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Moving CLABSI Prevention beyond the Intensive Care Unit: Risk Factors in Pediatric Oncology Patients

Published online by Cambridge University Press:  02 January 2015

Matthew Kelly*
Department of Medicine, Childern's Hospital Boston, Boston, Massachusetts
Margaret Conway
Medicine Patient Services, Childern's Hospital Boston, Boston, Massachusetts
Kathleen Wirth
Department of Epidemiology, Harvard School of Public Health, Boston, Massachusetts
Gail Potter-Bynoe
Infection Prevention and Control, Children's Hospital Boston, Boston, Massachusetts
Amy L. Billett
Department of Pediatric Oncology, Dana-Farber Cancer Institute, Boston, Massachusetts and Division of Hematology/Oncology, Children's Hospital Boston, Boston, Massachusetts
Thomas J. Sandora
Department of Medicine, Childern's Hospital Boston, Boston, Massachusetts Infection Prevention and Control, Children's Hospital Boston, Boston, Massachusetts Division of Infectius Diseases, Childern's Hospital Boston, Boston, Massachusetts; and Department of Laboratory Medicine, Childern's Hospital Boston, Boston, Massachusetts
Department of Global Health, Children's Hospital of Philadelphia, 3535 Market Street, 13th Floor, Suite 1315, Philadelphia, PA 19104 (


Background and Objective.

Central line-associated bloodstream infections (CLABSIs) frequently complicate the use of central venous catheters (CVCs) among pediatric patients with cancer. Our objectives were to describe the microbiology and identify risk factors for hospital-onset CLABSI in this patient population.


Retrospective case-control study.


Oncology and stem cell transplant units of a freestanding, 396-bed quaternary care pediatric hospital.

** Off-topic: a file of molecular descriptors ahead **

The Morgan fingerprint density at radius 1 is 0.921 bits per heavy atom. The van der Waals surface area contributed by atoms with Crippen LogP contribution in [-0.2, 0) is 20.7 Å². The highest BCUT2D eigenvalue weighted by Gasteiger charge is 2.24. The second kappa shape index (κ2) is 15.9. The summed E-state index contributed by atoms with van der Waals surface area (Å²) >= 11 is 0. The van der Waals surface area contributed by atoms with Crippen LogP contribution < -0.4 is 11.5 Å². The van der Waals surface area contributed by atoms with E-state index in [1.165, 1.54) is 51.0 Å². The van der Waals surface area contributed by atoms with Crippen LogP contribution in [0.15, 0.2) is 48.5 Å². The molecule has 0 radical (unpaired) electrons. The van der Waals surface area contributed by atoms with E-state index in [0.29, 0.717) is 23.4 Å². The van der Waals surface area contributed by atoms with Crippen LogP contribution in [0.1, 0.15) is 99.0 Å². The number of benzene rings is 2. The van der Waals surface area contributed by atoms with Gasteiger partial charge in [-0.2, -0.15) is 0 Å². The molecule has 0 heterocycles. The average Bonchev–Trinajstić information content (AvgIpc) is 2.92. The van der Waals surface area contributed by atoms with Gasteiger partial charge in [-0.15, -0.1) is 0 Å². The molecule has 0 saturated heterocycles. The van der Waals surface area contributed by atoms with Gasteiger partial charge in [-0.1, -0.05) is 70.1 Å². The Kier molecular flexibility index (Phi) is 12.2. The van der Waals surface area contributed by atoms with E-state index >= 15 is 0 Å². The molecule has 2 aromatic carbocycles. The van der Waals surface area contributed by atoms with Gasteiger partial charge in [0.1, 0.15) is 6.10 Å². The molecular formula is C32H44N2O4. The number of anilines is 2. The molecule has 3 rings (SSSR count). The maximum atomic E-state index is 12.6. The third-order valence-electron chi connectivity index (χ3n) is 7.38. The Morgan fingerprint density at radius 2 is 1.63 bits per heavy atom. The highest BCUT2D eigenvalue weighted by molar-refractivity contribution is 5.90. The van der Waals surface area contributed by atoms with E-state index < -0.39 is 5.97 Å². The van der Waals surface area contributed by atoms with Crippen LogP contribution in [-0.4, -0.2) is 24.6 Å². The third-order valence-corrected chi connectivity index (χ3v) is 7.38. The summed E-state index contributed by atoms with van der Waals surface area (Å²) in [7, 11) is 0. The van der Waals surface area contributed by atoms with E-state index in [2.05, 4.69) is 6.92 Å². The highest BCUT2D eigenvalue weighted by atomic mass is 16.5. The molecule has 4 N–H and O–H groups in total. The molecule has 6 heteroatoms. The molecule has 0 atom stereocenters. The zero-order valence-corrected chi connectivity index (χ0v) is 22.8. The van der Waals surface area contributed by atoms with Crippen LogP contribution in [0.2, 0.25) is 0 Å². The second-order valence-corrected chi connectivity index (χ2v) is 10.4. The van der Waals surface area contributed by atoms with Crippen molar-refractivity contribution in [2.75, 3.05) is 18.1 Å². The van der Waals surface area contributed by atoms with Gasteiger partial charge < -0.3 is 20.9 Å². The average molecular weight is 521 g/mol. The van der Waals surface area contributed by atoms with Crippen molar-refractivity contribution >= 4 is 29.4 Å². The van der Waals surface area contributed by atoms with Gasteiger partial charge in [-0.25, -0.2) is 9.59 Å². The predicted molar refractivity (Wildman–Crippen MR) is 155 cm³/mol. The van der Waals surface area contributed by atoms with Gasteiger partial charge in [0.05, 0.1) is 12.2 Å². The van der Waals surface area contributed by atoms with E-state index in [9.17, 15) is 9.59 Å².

Case subjects (N = 54) were patients with a diagnosis of malignancy and/or stem cell transplant recipients with CLABSI occurring during admission. Controls (N = 108) were identified using risk set sampling of hospitalizations among patients with a CVC, matched on date of admission.


Multivariate conditional logistic regression was used to identify independent predictors of CLABSI.


The majority of CLABSI isolates were gram-positive bacteria (58%). The most frequently isolated organism was Enterococcus faecium, and 6 of 9 isolates were resistant to vancomycin. In multivariate analyses, independent risk factors for CLABSI included platelet transfusion within the prior week (odds ratio [OR], 10.90 [95% confidence interval (CI), 3.02-39.38]; P<.001) and CVC placement within the previous month (<1 week vs ≥1 month: OR, 11.71 [95% CI, 1.98-69.20]; P = .02; ≥1 week and <1 month vs ≥1 month: OR, 7.37 [95% CI, 1.85-29.36]; P = .004).


Adjunctive measures to prevent CLABSI among pediatric oncology patients may be most beneficial in the month following CVC insertion and in patients requiring frequent platelet transfusions. Vancomycin-resistant enterococci may be an emerging cause of CLABSI in hospitalized pediatric oncology patients and are unlikely to be treated by typical empiric antimicrobial regimens.

Original Articles
Copyright © The Society for Healthcare Epidemiology of America 2011

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